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New press law, adopted by decree, increases penalties for offences and obstacles to starting a newspaper

(RSF/IFEX) - Reporters Without Borders condemns the Chadian government's adoption of a new press law by decree on 20 February 2008. Instead of abolishing prison sentences for press offences, it makes them much longer, and it makes it harder to launch a newspaper.

"The government promised several times that the press law would be liberalised," the press freedom organisation said. "Last September, the Union of Chadian Journalists and other media organisations recommended decriminalizing press offences. But now this new law has gone in the opposite direction, toughening all the existing provisions and increasing the penalties for press offences."

Reporters Without Borders added: "The authorities took no account of the many proposals that were submitted to them. Instead, in a cowardly fashion, they took advantage of the state of emergency to adopt this new law by decree, thereby avoiding any debate. This is an unacceptable imposition that could finish off a press that is already close to death."

Under the new law, the maximum penalty for publishing false news and defamation (articles 41 and 47) is increased to three years in prison, while the maximum penalty for "insulting the president" (article 48) is increased to five years.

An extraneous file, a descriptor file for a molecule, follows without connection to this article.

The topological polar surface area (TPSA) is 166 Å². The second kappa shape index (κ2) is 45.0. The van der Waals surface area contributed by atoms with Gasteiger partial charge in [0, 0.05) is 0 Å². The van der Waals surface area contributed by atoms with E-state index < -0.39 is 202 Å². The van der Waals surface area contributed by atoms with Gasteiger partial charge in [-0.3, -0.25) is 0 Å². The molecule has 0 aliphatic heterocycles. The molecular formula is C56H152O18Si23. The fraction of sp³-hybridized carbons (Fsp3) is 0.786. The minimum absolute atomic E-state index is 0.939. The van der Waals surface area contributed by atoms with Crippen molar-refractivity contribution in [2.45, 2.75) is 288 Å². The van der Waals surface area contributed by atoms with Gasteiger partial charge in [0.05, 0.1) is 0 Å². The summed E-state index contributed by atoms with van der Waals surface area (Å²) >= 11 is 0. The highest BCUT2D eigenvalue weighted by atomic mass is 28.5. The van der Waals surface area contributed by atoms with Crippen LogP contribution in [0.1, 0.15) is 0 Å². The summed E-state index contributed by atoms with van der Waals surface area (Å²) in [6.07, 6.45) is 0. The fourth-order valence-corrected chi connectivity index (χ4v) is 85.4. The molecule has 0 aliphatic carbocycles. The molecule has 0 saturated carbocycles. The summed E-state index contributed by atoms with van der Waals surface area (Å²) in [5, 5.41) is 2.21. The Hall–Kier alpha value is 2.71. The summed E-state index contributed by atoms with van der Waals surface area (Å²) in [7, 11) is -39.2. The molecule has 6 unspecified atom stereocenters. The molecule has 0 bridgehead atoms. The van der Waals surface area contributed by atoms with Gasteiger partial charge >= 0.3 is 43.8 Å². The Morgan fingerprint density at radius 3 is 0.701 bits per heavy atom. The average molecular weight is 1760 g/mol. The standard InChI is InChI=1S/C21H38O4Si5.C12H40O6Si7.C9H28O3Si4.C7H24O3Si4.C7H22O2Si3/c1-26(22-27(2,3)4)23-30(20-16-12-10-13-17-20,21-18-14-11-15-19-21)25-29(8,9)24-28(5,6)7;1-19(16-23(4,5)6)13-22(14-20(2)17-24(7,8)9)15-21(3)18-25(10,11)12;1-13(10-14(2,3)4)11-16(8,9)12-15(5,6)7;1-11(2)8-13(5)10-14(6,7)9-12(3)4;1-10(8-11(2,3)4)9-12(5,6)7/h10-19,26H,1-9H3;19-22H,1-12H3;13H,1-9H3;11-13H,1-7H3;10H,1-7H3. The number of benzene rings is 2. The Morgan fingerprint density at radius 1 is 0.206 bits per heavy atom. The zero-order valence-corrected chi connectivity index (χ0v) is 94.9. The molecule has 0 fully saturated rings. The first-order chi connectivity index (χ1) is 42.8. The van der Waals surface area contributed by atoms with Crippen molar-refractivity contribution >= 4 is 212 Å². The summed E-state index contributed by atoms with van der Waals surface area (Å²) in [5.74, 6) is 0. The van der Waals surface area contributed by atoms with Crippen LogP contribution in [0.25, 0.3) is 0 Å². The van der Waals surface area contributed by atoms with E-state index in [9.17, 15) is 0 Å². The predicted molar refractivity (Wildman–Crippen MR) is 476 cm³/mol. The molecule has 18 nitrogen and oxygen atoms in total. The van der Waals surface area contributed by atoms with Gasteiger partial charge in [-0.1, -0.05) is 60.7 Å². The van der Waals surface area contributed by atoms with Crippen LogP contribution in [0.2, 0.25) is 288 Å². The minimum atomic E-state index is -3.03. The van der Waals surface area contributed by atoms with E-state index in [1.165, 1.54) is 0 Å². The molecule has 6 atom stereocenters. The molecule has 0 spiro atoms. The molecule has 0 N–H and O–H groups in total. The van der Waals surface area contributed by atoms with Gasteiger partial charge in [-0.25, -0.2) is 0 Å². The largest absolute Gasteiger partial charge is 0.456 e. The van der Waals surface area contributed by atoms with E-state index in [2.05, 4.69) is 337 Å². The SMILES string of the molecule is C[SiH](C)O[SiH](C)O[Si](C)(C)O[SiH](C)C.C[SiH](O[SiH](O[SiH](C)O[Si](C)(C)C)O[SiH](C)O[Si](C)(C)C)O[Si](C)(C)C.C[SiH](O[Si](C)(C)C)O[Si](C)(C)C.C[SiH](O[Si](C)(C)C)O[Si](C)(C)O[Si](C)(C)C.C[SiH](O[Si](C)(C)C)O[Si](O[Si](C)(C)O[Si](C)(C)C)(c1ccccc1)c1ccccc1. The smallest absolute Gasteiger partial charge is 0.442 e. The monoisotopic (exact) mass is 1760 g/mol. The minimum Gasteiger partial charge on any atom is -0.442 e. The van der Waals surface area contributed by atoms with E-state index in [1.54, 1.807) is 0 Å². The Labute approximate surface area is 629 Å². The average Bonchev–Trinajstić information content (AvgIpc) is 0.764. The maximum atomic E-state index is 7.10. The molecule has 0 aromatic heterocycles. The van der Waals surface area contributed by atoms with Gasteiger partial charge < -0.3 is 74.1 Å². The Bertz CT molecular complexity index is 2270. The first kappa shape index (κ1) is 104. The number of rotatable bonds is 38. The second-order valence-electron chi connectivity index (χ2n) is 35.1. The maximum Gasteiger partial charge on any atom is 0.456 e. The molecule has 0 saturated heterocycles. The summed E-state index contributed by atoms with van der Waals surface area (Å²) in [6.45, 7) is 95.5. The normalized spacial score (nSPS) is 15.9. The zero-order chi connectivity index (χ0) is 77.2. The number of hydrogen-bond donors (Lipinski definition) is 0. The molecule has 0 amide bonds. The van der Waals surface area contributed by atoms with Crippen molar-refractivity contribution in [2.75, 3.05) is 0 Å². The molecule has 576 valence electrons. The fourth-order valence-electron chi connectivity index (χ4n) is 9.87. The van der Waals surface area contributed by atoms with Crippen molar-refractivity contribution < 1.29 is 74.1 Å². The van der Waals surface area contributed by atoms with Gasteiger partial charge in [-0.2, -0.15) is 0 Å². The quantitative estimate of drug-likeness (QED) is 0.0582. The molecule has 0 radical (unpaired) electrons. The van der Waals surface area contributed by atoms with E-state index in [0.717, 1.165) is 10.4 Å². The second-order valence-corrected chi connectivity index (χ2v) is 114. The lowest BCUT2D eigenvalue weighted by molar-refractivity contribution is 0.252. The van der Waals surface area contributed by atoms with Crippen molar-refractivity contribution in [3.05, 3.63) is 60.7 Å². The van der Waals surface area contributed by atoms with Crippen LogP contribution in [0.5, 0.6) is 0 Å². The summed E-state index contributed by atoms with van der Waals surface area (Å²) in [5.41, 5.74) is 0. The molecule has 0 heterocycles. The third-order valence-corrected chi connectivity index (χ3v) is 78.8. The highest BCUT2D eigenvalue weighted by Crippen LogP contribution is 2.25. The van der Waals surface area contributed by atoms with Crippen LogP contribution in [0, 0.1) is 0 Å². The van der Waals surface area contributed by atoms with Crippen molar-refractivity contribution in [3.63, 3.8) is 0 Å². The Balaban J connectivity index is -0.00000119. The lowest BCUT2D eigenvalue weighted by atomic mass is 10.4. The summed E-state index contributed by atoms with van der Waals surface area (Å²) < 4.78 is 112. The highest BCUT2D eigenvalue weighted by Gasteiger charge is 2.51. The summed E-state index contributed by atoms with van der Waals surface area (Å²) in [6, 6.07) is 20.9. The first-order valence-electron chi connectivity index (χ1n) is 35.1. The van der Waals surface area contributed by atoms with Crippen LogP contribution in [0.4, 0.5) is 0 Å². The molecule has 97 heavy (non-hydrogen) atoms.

Under article 15 of the old law, anyone wanting to launch a newspaper just had to file a declaration with the ministry of commerce. Now they have to appear before the prosecutor's office and the High Council of Communication. Previously, anyone publishing a newspaper only had to have a university degree. Now, under article 17, both the publisher and editor have to have graduated from a school of journalism.

Meanwhile, two communiqués issued on 18 and 21 February by the High Council of Communication and the government have banned the media from reporting "the activities of the armed opposition in any form" and "any information jeopardising national cohesion and inciting unrest."

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